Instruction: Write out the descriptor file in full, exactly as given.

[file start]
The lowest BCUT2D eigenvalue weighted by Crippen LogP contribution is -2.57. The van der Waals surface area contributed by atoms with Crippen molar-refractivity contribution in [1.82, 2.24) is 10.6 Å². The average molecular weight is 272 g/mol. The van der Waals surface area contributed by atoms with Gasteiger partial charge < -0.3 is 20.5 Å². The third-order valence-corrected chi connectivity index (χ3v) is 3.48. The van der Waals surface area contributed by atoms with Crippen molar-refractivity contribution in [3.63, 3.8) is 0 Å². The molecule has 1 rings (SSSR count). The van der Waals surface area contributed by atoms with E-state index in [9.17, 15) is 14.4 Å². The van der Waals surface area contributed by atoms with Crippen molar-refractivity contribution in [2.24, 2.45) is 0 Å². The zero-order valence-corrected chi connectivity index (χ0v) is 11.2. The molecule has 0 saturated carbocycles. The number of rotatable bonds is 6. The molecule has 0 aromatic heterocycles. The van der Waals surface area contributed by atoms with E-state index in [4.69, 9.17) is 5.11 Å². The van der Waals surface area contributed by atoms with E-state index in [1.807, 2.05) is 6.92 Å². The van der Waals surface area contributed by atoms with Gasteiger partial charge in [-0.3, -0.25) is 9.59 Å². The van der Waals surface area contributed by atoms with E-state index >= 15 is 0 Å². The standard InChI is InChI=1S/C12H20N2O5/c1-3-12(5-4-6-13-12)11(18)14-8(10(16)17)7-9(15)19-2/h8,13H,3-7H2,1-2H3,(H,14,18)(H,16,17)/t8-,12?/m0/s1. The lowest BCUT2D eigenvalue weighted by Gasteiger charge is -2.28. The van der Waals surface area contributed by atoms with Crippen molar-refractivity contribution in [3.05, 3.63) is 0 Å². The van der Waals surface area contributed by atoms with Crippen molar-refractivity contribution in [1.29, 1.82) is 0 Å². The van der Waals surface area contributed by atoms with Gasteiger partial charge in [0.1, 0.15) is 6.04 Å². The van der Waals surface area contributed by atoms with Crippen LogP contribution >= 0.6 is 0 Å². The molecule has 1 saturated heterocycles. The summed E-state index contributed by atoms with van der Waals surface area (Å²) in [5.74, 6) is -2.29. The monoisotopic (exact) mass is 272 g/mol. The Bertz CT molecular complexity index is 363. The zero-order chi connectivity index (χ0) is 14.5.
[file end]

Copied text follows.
The lowest BCUT2D eigenvalue weighted by Crippen LogP contribution is -2.57. The van der Waals surface area contributed by atoms with Crippen molar-refractivity contribution in [1.82, 2.24) is 10.6 Å². The average molecular weight is 272 g/mol. The van der Waals surface area contributed by atoms with Gasteiger partial charge < -0.3 is 20.5 Å². The third-order valence-corrected chi connectivity index (χ3v) is 3.48. The van der Waals surface area contributed by atoms with Crippen molar-refractivity contribution in [3.63, 3.8) is 0 Å². The molecule has 1 rings (SSSR count). The van der Waals surface area contributed by atoms with E-state index in [9.17, 15) is 14.4 Å². The van der Waals surface area contributed by atoms with Crippen molar-refractivity contribution in [2.24, 2.45) is 0 Å². The zero-order valence-corrected chi connectivity index (χ0v) is 11.2. The molecule has 0 saturated carbocycles. The number of rotatable bonds is 6. The molecule has 0 aromatic heterocycles. The van der Waals surface area contributed by atoms with E-state index in [4.69, 9.17) is 5.11 Å². The van der Waals surface area contributed by atoms with E-state index in [1.807, 2.05) is 6.92 Å². The van der Waals surface area contributed by atoms with Gasteiger partial charge in [-0.3, -0.25) is 9.59 Å². The van der Waals surface area contributed by atoms with E-state index >= 15 is 0 Å². The standard InChI is InChI=1S/C12H20N2O5/c1-3-12(5-4-6-13-12)11(18)14-8(10(16)17)7-9(15)19-2/h8,13H,3-7H2,1-2H3,(H,14,18)(H,16,17)/t8-,12?/m0/s1. The lowest BCUT2D eigenvalue weighted by Gasteiger charge is -2.28. The van der Waals surface area contributed by atoms with Crippen molar-refractivity contribution in [3.05, 3.63) is 0 Å². The van der Waals surface area contributed by atoms with Crippen molar-refractivity contribution in [1.29, 1.82) is 0 Å². The van der Waals surface area contributed by atoms with Gasteiger partial charge in [0.1, 0.15) is 6.04 Å². The van der Waals surface area contributed by atoms with Crippen LogP contribution >= 0.6 is 0 Å². The molecule has 1 saturated heterocycles. The summed E-state index contributed by atoms with van der Waals surface area (Å²) in [5.74, 6) is -2.29. The monoisotopic (exact) mass is 272 g/mol. The Bertz CT molecular complexity index is 363. The zero-order chi connectivity index (χ0) is 14.5.